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Joined: Sat Oct 13, 2018 8:28 am
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Thanks Etienne,

I have checked out most of the reading- but must have missed that point!

Any advice on the best way to structure the appeal? Should the focus be oversubscription or both oversubscription and academic ability equally?

Any advice on the listed mitigating factors during the test? Are they worth focusing on?

Thanks again

J


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PostPosted: Wed Nov 21, 2018 7:15 pm 
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Joined: Mon Dec 12, 2005 5:26 pm
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monkeyboot wrote:
Any advice on the best way to structure the appeal? Should the focus be oversubscription or both oversubscription and academic ability equally?
I would give them equal weight (not least because it's always difficult to know what a particular panel might be looking for).

Quote:
Any advice on the listed mitigating factors during the test? Are they worth focusing on?
The first - as you realise - is weakened by the word "minor", and the second can't be proved. I would keep them in reserve in case you are asked why she underperformed on the day.

Probably best to argue that the result was a complete 'blip' - for which there is hopefully strong evidence from the current school.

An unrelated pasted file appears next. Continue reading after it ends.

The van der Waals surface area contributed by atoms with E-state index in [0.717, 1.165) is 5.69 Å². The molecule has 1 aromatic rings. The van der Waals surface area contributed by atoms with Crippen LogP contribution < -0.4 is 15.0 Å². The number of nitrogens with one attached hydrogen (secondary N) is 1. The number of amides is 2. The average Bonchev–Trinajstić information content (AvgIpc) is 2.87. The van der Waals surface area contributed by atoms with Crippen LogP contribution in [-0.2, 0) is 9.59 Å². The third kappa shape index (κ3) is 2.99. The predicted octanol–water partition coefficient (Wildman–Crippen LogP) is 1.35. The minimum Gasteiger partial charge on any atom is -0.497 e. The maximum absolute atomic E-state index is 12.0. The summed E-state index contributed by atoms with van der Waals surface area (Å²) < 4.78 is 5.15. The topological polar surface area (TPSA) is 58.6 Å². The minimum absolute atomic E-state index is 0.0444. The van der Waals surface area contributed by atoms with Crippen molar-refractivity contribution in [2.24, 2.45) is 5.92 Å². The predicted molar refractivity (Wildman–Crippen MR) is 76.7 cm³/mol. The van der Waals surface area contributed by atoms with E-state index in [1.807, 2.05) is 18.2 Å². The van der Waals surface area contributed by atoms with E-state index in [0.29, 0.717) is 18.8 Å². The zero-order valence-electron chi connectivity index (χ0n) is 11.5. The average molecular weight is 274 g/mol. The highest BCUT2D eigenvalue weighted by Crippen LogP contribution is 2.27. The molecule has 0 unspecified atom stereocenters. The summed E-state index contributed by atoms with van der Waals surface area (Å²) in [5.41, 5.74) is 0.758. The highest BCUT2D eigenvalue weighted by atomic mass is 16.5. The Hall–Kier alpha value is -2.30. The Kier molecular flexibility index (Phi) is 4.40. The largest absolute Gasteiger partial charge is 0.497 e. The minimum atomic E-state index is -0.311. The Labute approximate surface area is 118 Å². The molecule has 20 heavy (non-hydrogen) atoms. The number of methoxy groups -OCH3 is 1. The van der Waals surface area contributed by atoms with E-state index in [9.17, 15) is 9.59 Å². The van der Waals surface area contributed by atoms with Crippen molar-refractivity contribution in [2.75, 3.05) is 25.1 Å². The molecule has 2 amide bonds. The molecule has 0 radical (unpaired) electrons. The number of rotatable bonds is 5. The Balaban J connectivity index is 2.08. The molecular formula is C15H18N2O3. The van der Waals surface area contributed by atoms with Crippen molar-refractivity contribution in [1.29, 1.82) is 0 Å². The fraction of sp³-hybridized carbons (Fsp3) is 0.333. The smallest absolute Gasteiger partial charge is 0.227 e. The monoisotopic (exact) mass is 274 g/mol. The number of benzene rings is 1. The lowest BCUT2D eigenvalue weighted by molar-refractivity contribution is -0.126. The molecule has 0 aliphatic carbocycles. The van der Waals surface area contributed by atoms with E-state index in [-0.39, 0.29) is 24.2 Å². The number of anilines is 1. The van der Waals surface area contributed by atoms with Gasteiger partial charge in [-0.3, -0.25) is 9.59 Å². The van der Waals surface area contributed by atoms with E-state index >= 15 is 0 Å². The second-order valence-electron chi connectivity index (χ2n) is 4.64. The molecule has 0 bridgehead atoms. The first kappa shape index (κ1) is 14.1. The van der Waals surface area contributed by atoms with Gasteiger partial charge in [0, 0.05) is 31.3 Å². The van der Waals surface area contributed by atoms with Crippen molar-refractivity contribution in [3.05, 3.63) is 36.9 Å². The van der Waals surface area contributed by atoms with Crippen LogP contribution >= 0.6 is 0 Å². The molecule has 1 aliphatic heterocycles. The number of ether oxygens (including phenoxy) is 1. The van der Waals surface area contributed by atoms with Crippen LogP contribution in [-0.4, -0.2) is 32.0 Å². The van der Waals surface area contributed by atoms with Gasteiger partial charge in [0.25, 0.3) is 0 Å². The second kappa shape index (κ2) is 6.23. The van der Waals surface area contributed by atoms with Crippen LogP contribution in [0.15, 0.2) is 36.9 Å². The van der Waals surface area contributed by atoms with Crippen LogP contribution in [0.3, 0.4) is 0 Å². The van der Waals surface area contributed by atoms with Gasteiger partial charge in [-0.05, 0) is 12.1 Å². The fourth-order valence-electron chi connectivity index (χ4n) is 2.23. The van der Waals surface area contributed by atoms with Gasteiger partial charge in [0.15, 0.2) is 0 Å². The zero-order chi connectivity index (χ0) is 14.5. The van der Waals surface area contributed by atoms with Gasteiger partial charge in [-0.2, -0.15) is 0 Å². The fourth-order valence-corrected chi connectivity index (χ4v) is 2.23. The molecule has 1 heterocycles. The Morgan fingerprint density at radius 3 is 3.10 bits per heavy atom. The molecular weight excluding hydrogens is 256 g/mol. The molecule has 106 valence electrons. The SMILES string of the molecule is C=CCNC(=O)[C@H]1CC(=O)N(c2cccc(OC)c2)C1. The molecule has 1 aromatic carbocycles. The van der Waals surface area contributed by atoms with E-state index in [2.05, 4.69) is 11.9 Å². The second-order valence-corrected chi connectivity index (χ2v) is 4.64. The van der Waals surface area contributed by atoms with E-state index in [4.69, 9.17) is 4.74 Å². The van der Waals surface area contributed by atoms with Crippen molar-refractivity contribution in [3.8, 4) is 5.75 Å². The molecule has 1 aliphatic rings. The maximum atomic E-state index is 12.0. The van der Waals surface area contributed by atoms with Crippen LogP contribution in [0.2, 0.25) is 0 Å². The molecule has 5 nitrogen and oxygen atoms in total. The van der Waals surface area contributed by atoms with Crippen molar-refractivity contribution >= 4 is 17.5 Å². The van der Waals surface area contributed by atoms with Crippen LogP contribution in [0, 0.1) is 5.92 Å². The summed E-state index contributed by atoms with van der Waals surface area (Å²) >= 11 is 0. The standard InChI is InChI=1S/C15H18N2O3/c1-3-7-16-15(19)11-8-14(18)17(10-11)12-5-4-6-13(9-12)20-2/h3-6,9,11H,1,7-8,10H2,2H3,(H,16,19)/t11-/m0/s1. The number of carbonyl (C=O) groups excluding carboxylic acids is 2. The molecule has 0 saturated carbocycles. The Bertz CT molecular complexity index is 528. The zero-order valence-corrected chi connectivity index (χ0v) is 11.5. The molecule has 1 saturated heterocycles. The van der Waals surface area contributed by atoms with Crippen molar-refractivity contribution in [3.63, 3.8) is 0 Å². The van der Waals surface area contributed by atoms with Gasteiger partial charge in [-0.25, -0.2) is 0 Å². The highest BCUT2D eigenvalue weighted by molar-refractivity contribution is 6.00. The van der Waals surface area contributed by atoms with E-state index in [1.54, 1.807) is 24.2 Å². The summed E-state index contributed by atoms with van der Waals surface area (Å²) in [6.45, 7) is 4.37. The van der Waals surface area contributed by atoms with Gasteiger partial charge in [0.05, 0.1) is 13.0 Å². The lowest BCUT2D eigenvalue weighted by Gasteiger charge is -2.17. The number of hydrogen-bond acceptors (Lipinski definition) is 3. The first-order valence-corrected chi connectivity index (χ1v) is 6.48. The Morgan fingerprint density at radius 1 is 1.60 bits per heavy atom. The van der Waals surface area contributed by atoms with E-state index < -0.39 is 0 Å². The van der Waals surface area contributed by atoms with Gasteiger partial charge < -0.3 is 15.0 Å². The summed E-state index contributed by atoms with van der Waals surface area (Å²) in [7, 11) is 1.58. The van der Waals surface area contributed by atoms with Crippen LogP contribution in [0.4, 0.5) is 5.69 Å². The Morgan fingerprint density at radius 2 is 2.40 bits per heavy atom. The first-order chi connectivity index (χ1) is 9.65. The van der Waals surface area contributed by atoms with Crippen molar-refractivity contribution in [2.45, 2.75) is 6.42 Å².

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Etienne


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PostPosted: Wed Nov 21, 2018 7:42 pm 
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Joined: Sat Oct 13, 2018 8:28 am
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Thanks Etienne, very helpful.


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PostPosted: Wed Nov 21, 2018 8:16 pm 
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Joined: Wed Oct 12, 2011 8:34 pm
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Id say the more academic evidence you can provide the more compelling your case is likely to be...but it will depend on the school and their history with appeals...I suspect it might get harder as so many of the the Gloucester schools have increased their PANs so are becoming gradually bigger throughout the years...Personally I think being local should make a difference and was part of my argument for wanting a place on appeal some years ago but academic evidence was definitely the key...along with identifying why that school was the right fit for my son who had a late diagnosis of dyspraxia.


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PostPosted: Sat Nov 24, 2018 5:40 pm 
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Joined: Sat Mar 03, 2018 3:48 pm
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My DD got a place on appeal against oversubscription at a Glos grammar.

It was a long haul but so worth it.

We focussed on why it was the right school for her and provided evidence that backed up her academic ability. She also had disruption in the exam room.

Did you put the school down as your first choice on the CAF?

Also which school is it? PM me if you prefer not to say on here. Some of the schools have amended their admissions policies to give spaces to local children who have passed regardless of rank.